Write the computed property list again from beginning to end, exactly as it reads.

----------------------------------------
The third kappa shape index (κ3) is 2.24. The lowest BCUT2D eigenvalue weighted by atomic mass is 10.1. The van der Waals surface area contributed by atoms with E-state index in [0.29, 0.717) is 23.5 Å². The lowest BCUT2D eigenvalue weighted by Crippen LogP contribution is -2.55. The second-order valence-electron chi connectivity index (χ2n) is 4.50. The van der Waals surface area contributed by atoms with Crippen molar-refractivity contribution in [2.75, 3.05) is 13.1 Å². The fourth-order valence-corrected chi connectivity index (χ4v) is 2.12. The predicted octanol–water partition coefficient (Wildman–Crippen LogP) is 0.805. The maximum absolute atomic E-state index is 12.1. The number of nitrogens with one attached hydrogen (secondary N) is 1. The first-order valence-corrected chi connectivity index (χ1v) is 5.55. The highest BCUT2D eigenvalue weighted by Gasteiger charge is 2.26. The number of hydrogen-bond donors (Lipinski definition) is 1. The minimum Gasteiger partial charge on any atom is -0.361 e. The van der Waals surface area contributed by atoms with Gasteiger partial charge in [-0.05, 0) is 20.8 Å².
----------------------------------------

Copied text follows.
The third kappa shape index (κ3) is 2.24. The lowest BCUT2D eigenvalue weighted by atomic mass is 10.1. The van der Waals surface area contributed by atoms with E-state index in [0.29, 0.717) is 23.5 Å². The lowest BCUT2D eigenvalue weighted by Crippen LogP contribution is -2.55. The second-order valence-electron chi connectivity index (χ2n) is 4.50. The van der Waals surface area contributed by atoms with Crippen molar-refractivity contribution in [2.75, 3.05) is 13.1 Å². The fourth-order valence-corrected chi connectivity index (χ4v) is 2.12. The predicted octanol–water partition coefficient (Wildman–Crippen LogP) is 0.805. The maximum absolute atomic E-state index is 12.1. The number of nitrogens with one attached hydrogen (secondary N) is 1. The first-order valence-corrected chi connectivity index (χ1v) is 5.55. The highest BCUT2D eigenvalue weighted by Gasteiger charge is 2.26. The number of hydrogen-bond donors (Lipinski definition) is 1. The minimum Gasteiger partial charge on any atom is -0.361 e. The van der Waals surface area contributed by atoms with Gasteiger partial charge in [-0.05, 0) is 20.8 Å².